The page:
EMTs are fully trained to provide essential life support at the scene of an emergency. An EMT can perform tasks such as spinal immobilization, bandaging or splinting, and monitoring vital signs, as well as respiratory management procedures such as CPR, oxygen administration, and artificial ventilation. Certified EMT training courses can involve anywhere from 80 to 150 classroom hours, plus additional internship and field experience.
In addition to offering life support services, paramedics are further trained to provide advanced treatment equivalent to emergency room care. The broader scope of a paramedic’s competencies includes the ability to break patients’ skin by giving them shots, inserting intravenous lifelines, or administering breathing tubes, tasks that EMTs in most states are not permitted to undertake. Paramedics typically undergo 1,200 to 1,800 hours of training, plus hundreds of field hours.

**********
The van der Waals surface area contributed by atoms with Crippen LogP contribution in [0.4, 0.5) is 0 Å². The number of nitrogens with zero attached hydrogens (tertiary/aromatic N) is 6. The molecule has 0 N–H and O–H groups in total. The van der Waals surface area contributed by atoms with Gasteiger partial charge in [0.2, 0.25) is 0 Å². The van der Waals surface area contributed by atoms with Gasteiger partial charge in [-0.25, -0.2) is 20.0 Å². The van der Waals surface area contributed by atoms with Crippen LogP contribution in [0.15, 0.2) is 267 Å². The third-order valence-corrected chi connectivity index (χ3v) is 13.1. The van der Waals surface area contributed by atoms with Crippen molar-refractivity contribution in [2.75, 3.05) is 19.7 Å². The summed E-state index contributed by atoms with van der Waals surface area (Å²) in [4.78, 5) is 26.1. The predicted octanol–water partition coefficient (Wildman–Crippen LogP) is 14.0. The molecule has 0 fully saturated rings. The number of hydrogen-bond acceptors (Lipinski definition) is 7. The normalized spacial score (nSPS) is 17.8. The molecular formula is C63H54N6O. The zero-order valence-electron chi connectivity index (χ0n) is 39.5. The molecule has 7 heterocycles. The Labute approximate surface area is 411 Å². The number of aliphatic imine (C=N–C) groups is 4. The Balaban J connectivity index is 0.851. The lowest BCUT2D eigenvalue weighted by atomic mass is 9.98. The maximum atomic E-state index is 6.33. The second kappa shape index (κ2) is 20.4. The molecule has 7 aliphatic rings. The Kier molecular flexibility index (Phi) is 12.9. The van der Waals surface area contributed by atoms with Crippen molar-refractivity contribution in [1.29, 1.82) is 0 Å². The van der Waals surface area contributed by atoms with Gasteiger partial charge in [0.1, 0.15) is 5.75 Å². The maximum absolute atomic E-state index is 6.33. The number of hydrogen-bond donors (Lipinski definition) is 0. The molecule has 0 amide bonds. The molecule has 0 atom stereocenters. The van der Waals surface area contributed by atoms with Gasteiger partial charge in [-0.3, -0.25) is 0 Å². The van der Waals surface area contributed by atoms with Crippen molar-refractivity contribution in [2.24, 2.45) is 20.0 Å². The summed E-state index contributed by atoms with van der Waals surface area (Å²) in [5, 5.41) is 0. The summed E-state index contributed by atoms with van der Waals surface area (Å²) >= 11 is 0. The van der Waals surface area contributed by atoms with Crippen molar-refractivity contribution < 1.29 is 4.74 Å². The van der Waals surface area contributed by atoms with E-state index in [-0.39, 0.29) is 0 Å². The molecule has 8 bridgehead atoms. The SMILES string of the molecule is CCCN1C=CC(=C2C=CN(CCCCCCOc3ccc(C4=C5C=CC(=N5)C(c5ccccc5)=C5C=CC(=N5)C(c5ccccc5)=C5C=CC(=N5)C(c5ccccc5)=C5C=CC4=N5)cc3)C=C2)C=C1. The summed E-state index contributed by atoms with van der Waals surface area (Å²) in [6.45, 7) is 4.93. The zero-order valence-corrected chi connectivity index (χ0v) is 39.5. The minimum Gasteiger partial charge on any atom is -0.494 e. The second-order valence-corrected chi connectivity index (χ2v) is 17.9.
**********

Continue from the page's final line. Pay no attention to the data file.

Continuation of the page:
Notwithstanding these differences, both paramedics and EMTs are highly trained in their respective functions, and both have the necessary knowledge and skills to care for and transport patients in emergency situations.